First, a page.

In my case I decided to hike the whole thing. It took us ~ 5/6 hrs in total with 2.5hrs down and 2.5/3hrs up with 0.5hrs in the beach. The hike is magical. This is due to a combination of amazing flora – palm trees, cactus with yellow flowers, bamboo and more – with the dramatic scenery of the massive gorge surrounding you at all times with different shapes and colors. Some extras include mini streams, ponds and geckos.
The hike is not physically straining specially if you only go down. What is not easy is that it’s quite rocky and sometimes requires going up or down large rocks which may be cumbersome for the unfit or elder hikers. The path is marked but it’s not super obvious. We derailed from it at some point and ended up walking up the edge of the gorge on what seemed to be a tunnel for a big pipe. This added a few minutes but was quite fun as it made us go through the mountain on a pitch black mini tunnel. We eventually got to the beach, which was lovely but nothing too crazy. Made of rock, it meant getting to the water was slightly uncomfortable. To me, the hike is really the thing, the beach is just the carrot to the horse!
3. Kayaking With Dolphins
A great vegan friendly excursion my boyfriend found on TripAdvisor, the reviews tempted us so we went for it! The excursion lasts about 3hrs 45 min. Dominique, a lovely frenchman, runs it and he takes you together with other kayaks to find dolphins!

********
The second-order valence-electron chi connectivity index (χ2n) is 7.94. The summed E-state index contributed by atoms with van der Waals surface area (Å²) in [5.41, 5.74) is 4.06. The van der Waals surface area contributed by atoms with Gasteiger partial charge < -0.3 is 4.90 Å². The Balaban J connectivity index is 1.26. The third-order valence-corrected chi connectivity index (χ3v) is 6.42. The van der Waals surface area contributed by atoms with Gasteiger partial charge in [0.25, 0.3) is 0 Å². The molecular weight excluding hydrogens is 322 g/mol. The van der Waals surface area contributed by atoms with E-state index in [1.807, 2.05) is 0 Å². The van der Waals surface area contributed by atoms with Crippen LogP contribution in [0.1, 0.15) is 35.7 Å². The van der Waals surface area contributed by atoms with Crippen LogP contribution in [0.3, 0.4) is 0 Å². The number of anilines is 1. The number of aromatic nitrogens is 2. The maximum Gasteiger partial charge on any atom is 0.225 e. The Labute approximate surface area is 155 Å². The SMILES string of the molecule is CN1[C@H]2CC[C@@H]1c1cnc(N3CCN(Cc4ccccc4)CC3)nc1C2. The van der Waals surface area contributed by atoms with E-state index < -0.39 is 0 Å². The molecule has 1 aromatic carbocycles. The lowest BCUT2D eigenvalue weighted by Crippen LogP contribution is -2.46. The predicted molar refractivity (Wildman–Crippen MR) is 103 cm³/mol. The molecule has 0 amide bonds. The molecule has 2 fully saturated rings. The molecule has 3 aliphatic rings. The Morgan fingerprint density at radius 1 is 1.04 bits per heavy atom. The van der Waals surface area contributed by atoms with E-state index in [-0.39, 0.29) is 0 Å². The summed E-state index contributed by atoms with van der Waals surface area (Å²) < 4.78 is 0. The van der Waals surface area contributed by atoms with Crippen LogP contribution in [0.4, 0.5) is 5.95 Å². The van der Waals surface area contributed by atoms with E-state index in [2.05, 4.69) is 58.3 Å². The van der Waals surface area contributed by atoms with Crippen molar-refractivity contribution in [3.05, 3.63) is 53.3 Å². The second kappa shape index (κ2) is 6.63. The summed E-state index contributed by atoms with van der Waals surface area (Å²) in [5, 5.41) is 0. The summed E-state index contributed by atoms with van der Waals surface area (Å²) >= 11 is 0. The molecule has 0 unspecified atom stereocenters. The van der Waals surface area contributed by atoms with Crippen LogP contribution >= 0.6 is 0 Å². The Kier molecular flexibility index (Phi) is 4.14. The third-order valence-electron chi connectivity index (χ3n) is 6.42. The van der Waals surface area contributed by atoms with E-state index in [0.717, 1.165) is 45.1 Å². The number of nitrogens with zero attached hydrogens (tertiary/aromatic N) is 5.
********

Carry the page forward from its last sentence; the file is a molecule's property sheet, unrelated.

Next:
We met Dominique and he took us to the shore where we got geared up and hopped on a two person kayak. We kayaked on the open sea to an area where dolphins usually come, and waited, kayaking around to find them. In our case, we saw them multiple times just swimming and jumping around. I loved it because it is absolutely natural, we didn’t bother the dolphins in any way. Of course, as the dolphins are free wild animals, seeing them is not guaranteed. There is also a nice cliff with a cove to explore close by. Then we kayaked back, got dressed, and went to a small bar for complimentary beers and snacks. You can book here, no payment needed in advance.
Ok now that you’ve heard about Teide & Masca, time to introduce the islands beaches! These spread out across the island. I’ll include some of the best here and a brief summary so you know which ones to chose.
Playa Las Teresitas: golden Saharan sand, lots of space, beach kiosks, turquoise waters, palm trees… This plus Anaga mountain and a charming village in the backdrop make this beach many’s favorite.